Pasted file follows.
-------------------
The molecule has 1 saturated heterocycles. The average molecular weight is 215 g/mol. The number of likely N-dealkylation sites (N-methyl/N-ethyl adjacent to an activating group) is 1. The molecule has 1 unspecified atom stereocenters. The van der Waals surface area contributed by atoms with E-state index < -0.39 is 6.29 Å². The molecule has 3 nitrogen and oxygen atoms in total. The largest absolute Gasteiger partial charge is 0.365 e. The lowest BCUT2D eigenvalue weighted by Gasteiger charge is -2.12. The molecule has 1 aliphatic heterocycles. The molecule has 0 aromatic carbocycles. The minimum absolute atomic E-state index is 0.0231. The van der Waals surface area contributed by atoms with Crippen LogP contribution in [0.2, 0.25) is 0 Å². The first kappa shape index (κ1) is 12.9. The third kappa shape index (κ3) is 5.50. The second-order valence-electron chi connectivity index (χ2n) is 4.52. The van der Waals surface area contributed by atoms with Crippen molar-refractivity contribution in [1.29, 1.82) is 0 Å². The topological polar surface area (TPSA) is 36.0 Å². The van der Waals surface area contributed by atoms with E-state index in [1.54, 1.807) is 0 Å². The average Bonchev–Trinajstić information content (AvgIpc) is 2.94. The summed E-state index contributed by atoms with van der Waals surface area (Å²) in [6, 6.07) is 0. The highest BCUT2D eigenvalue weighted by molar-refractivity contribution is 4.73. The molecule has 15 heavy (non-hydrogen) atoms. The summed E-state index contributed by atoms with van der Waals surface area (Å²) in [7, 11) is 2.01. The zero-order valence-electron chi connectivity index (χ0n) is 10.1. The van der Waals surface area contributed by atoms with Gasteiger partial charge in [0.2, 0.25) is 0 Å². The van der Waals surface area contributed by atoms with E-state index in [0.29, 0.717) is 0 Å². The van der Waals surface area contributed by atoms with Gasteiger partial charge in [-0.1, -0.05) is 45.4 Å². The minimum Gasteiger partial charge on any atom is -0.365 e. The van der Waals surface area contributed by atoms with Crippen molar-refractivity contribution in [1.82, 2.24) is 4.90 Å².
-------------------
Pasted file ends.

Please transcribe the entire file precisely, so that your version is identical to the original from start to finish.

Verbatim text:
The molecule has 1 saturated heterocycles. The average molecular weight is 215 g/mol. The number of likely N-dealkylation sites (N-methyl/N-ethyl adjacent to an activating group) is 1. The molecule has 1 unspecified atom stereocenters. The van der Waals surface area contributed by atoms with E-state index < -0.39 is 6.29 Å². The molecule has 3 nitrogen and oxygen atoms in total. The largest absolute Gasteiger partial charge is 0.365 e. The lowest BCUT2D eigenvalue weighted by Gasteiger charge is -2.12. The molecule has 1 aliphatic heterocycles. The molecule has 0 aromatic carbocycles. The minimum absolute atomic E-state index is 0.0231. The van der Waals surface area contributed by atoms with Crippen LogP contribution in [0.2, 0.25) is 0 Å². The first kappa shape index (κ1) is 12.9. The third kappa shape index (κ3) is 5.50. The second-order valence-electron chi connectivity index (χ2n) is 4.52. The van der Waals surface area contributed by atoms with Crippen molar-refractivity contribution in [1.29, 1.82) is 0 Å². The topological polar surface area (TPSA) is 36.0 Å². The van der Waals surface area contributed by atoms with E-state index in [1.54, 1.807) is 0 Å². The average Bonchev–Trinajstić information content (AvgIpc) is 2.94. The summed E-state index contributed by atoms with van der Waals surface area (Å²) in [6, 6.07) is 0. The highest BCUT2D eigenvalue weighted by molar-refractivity contribution is 4.73. The molecule has 15 heavy (non-hydrogen) atoms. The summed E-state index contributed by atoms with van der Waals surface area (Å²) in [7, 11) is 2.01. The zero-order valence-electron chi connectivity index (χ0n) is 10.1. The van der Waals surface area contributed by atoms with Gasteiger partial charge in [0.2, 0.25) is 0 Å². The van der Waals surface area contributed by atoms with E-state index in [0.29, 0.717) is 0 Å². The van der Waals surface area contributed by atoms with Gasteiger partial charge in [-0.1, -0.05) is 45.4 Å². The minimum Gasteiger partial charge on any atom is -0.365 e. The van der Waals surface area contributed by atoms with Crippen molar-refractivity contribution in [1.82, 2.24) is 4.90 Å².